2 Corinthians 6:1-13

2 Corinthians 6:1‑13  •  5 min. read  •  grade level: 8
The apostle in the last verses of the fifth chapter spoke of the word of the gospel he carried to the world,—the ministry of reconciliation. He now (verse 1) addresses the careless believers and mere professors of the name of Christ at Corinth. The two words in italics, “with Him” (added by the translators), may be omitted, for it is as “fellow workmen”, or “jointly laboring” (in God’s service) that Paul, associating others with himself in the work as he constantly did, turns to the Corinthians to whom the Epistle is addressed, beseeching them that they receive not the grace of God in vain.
Those there in whom there was faith needed to be aroused to a walk much more according to the mind of God than was their habit, and they who only professed Christianity must be reminded that lip profession, baptism and attendance at meetings—things good, in themselves,—are valueless before God, without the reception of the message of His salvation into the heart by way of the conscience.
“Behold, now is the accepted time; behold now is the day of salvation,” says the Holy Spirit by the Apostle. The time of the promised blessing has arrived, and it must be taken advantage of.
Since the word of the gospel was first published, many millions of human beings have lived and died—gone into eternity, either saved or lost; either as believers, let us say; or unconcerned about their souls; either heeding or ignoring God’s “now is the day of salvation.”
In which of the two classes are you who read these lines, passing on quickly on life’s short journey?
Verse 3. Led by the Spirit of God, Paul writes now of the way he carried on his ministry, the conduct which marked his course as the Lord’s servant, His ambassador; conduct which befitted one to whom it was given in a special way to represent the risen and ascended Christ. Appropriately he begins,
“Giving no offense in anything, that the ministry be not blamed.”
This surely is a suited motto for every one who essays to serve Christ! One to be remembered and made effective upon all occasions and in all circumstances.
Verses 4, 5. The apostle continues:
“But in everything commending ourselves as God’s ministers, in much endurance, in afflictions, in necessities, in straits, in stripes, in prisons, in riots, in labors, in watchings, in fastings  ... ”
The path he trod was that of his Master; in it we see nothing of self-display, nothing of making for himself a place of honor or distinction; no avoidance of trial, whether the circumstances arose from the enmity of Satan, the opposition of ignorant men to the light of God’s truth, or a low spiritual state among the believers.
Verses 6, 7. “ ... In pureness, in knowledge, in long suffering, in kindness, in the Holy Ghost, in love unfeigned, in the word of truth, in the power of God, through the arms of righteousness on the right hand and left..”
We are sensibly led deeper into the ways of the beloved apostle as he had been taught of God. A common worldly saying is,
“Practice what you preach;” that is exactly what Paul did, and it ought to be a distinguishing mark of every one who would serve the Lord.
“In the Holy Ghost” would be under His guidance and direction, not necessarily with power displayed; “in the power of God” brings in power, and this is by the Holy Ghost.
“The arms of righteousness” were Paul’s, not the righteousness of God conferred upon believers, but uprightness of conduct.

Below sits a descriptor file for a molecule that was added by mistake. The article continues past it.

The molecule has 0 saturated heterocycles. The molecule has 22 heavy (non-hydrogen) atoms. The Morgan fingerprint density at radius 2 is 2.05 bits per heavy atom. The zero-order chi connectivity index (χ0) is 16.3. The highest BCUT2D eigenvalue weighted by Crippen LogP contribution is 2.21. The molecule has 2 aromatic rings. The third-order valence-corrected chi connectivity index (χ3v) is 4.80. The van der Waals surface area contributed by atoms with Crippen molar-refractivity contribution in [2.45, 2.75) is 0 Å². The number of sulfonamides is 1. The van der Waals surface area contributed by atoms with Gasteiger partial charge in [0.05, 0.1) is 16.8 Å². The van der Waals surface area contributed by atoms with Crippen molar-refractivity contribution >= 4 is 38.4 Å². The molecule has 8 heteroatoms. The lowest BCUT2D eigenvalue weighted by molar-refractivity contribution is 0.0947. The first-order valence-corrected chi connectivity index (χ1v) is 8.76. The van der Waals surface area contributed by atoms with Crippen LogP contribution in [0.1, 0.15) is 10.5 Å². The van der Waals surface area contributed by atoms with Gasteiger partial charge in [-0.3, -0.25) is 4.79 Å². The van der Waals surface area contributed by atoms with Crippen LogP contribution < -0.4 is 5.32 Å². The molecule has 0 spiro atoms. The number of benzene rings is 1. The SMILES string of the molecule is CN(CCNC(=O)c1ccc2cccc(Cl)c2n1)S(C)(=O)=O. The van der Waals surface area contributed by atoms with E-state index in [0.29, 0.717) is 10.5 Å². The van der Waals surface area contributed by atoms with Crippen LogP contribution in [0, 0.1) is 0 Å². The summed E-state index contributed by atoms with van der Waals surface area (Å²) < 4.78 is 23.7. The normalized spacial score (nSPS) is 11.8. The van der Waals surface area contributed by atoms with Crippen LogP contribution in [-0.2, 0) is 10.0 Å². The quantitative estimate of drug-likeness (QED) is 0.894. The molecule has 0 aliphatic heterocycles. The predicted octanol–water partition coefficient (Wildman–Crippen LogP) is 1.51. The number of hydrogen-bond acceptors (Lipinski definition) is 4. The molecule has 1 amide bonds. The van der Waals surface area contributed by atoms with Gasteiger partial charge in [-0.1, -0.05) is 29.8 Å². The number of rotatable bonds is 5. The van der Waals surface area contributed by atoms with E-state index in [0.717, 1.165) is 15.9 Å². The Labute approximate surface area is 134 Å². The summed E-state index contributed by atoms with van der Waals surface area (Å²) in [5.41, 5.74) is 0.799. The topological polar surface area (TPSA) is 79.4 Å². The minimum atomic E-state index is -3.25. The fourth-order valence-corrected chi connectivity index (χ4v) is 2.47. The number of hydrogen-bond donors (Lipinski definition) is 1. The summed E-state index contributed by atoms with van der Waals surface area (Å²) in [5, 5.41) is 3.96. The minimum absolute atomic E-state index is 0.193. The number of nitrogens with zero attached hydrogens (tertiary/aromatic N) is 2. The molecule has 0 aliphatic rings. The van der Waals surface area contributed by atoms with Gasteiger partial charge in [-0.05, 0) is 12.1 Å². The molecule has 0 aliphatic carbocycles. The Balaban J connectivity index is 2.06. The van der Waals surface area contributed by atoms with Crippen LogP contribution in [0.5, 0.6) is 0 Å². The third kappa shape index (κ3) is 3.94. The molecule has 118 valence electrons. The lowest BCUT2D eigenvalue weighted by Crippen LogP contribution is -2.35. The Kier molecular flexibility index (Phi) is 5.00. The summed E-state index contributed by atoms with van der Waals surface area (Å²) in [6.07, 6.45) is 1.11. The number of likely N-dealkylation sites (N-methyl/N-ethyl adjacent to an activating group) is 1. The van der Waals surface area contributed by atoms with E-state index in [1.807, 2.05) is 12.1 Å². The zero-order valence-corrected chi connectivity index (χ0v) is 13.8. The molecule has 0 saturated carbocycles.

Verses 8-10. “ ... through glory and dishonor; through evil report and good report; as deceivers and true; as unknown and well-known; as dying and behold, we live; as disciplined and not put to death; as grieved, but always rejoicing; as poor, but enriching many; as having nothing and possessing all things.” Whether held in honor or the reverse, Paul kept on his course with unaltered purpose.
To his beloved Philippians (chapter 1:20-21) he wrote, “according to my earnest expectation and my hope, that in nothing I shall be ashamed, but that with all boldness, as always, so now also, Christ shall be magnified in my body, whether it be by life or by death. For to me to live is Christ, and to die is gain.” And to the elders of the Church or assembly at Ephesus who came to him at Miletus (Acts 20) Paul said,
“Ye know, from the first day that I came into Asia, after what manner I have been with you at all seasons, serving the Lord with all humility of mind, and with many tears and temptations which befell me by the lying in wait of the Jews.  ... And now, behold, I go bound in the spirit unto Jerusalem, not knowing the things that shall befall me there, save that the Holy Ghost witnesseth in every city, saying that bonds and afflictions abide me. But none of these things move me, neither count I my life dear unto myself, so that I might finish my course with joy, and the ministry which I have received of the Lord Jesus, to testify the gospel of the grace of God.”
Never since, we are persuaded, has the Lord had so devoted a servant as Paul.
In verse 11, the Apostle turns again to the saints at Corinth in the warmth of an affection born of God. As we noticed in the first two chapters, the Corinthians had judged themselves on account of their ways as set before them in the First Epistle, and Paul had now much liberty in writing to them.
“Our mouth is opened to you, Corinthians, our heart is expanded. Ye are not straitened in us, but ye are straitened in your affections; but for an answering recompense (I speak as to children) let your heart also expand itself” (JND).
There was ample room in Paul’s heart for these saints; not in equal measure was there room in their affections for him. He sought it now from them, and at the same time would exhort them regarding their associations.